There’s no doubting that various governments over the last decade or so have tried to tackle the shortage of first-time buyers getting onto the ladder in a variety of ways.
Some might suggest that these schemes and incentives have essentially been skirting around the edges of a more fundamental problem, that is the level of house prices, the lack of wage growth during that period, and the difficulty individuals have in both saving for a deposit and meeting the tighter affordability mortgage criteria.
Indeed, many argue that the schemes themselves – Help to Buy for instance – have exacerbated the problem keeping house prices artificially high which ultimately makes it more difficult for prospective purchasers.
We might have some sympathy with this view, but given the UK economy is somewhat in thrall to keeping house prices at a certain level, and the greater use of the home as an asset (particularly and increasingly in retirement), it’s not really surprising that governments do not want to preside over a house price crash.
Given this starting point, it is no wonder that our FTB-focused schemes tend to concentrate on how to help borrowers save and greater incentives to purchase – just look at the HTB Isa and the eradication of stamp duty.
Just recently, James Brokenshire MP proposed allowing individuals access to their pensions to top up their savings to meet deposit requirements and, while it might have been met by howls of outrage in some quarters, there is no doubt that owning a home by retirement will save thousands of pounds in rent over the course of a working life and past that.
Many might be worried that the pensions of these people will never recover by retirement but what is more important to that person? Owning a home – whose value they could then access in retirement – or keeping that money in a pension? It might not please the pension industry, but I suspect that, for those in their 20s, 30s, or 40s who do not yet own, getting on the housing ladder is more of a priority.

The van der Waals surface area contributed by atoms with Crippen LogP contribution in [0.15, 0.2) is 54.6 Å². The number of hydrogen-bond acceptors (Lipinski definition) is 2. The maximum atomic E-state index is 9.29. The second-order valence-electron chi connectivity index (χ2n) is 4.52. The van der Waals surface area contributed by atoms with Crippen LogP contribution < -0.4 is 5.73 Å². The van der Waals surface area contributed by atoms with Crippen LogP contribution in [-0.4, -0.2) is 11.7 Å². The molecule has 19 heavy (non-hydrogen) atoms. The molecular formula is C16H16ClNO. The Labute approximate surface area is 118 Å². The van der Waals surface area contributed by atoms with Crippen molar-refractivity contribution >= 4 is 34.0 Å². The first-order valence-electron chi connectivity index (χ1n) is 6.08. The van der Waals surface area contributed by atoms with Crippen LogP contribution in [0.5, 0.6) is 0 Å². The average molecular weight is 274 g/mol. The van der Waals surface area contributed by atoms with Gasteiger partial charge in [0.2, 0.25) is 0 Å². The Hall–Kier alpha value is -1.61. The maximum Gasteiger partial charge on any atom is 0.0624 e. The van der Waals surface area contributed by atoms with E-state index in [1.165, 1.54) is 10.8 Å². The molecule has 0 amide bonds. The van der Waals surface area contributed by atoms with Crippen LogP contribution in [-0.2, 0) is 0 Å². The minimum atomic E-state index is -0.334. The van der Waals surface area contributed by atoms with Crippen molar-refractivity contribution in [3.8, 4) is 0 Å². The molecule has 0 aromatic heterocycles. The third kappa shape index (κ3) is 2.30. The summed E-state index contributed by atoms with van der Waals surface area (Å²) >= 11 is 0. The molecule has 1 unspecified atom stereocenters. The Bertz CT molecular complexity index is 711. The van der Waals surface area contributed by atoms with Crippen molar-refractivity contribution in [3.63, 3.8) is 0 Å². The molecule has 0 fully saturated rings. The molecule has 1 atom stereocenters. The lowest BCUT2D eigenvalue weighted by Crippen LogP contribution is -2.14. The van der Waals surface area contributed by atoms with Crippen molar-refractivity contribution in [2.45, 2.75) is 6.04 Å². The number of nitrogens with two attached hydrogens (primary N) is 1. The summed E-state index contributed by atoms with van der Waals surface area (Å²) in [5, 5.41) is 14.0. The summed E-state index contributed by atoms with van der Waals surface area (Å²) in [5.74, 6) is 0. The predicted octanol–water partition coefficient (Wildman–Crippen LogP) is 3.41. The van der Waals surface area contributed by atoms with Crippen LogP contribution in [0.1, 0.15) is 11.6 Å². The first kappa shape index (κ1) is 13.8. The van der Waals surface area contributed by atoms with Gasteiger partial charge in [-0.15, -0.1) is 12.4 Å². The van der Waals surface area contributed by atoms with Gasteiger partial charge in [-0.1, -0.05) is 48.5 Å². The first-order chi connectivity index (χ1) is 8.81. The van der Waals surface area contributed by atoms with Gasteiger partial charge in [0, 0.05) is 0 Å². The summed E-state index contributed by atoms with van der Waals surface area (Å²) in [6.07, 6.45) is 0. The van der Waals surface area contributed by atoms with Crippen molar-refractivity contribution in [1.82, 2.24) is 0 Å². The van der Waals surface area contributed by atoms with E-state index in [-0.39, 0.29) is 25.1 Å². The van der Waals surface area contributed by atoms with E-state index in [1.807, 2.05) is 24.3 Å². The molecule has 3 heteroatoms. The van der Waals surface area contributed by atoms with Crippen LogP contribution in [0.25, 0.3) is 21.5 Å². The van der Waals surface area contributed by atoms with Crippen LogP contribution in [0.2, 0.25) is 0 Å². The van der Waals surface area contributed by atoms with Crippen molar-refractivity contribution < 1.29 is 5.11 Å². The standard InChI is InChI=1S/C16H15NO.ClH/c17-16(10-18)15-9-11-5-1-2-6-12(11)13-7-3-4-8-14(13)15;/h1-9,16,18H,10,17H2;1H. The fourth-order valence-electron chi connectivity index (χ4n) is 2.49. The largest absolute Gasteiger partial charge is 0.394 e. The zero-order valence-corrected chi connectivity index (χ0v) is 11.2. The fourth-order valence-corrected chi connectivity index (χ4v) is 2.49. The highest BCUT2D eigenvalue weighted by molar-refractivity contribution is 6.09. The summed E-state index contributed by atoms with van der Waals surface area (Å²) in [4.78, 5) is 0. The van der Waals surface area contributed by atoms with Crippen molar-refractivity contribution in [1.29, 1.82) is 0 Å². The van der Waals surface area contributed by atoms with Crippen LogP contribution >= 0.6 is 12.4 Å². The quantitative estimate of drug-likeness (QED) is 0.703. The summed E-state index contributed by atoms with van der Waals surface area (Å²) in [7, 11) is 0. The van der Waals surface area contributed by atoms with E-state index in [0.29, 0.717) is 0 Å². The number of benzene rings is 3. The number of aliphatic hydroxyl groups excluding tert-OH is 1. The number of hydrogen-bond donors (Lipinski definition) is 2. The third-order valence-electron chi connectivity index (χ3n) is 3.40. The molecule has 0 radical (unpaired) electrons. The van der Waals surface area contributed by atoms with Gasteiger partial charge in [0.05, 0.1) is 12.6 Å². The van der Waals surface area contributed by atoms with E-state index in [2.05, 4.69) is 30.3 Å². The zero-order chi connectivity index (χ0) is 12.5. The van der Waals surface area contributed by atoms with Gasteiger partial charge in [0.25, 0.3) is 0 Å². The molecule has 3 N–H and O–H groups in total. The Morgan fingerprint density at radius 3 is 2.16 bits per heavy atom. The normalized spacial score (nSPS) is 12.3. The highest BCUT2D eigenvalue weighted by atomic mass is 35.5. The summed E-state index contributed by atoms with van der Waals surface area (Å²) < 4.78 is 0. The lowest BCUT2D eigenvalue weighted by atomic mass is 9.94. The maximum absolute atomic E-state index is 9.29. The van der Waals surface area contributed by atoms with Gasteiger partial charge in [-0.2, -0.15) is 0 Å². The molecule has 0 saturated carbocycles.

And would giving access to pensions be any more of a risk when say compared to taking out a 40-year loan, or going for shared ownership, or opting into the HTB scheme and hoping house price inflation continues to grow? All have been cited as potential risks for Joe Public, but all could also mean they get that first property and can ‘build’ from there.
Let’s not forget that circumstances can change a lot over the course of a home-owning life and indeed many people move off that first rung very quickly. The point is that each individual – with proper, professional advice – can weigh up the risk and take a view. For some, the overwhelming priority to purchase outweighs the risk and my view is that, as long as they are fully aware of those risks, they should be allowed to utilise the money they have to make the purchase they want.
Pad Bamford is Business Development Director at AmTrust Mortgage & Credit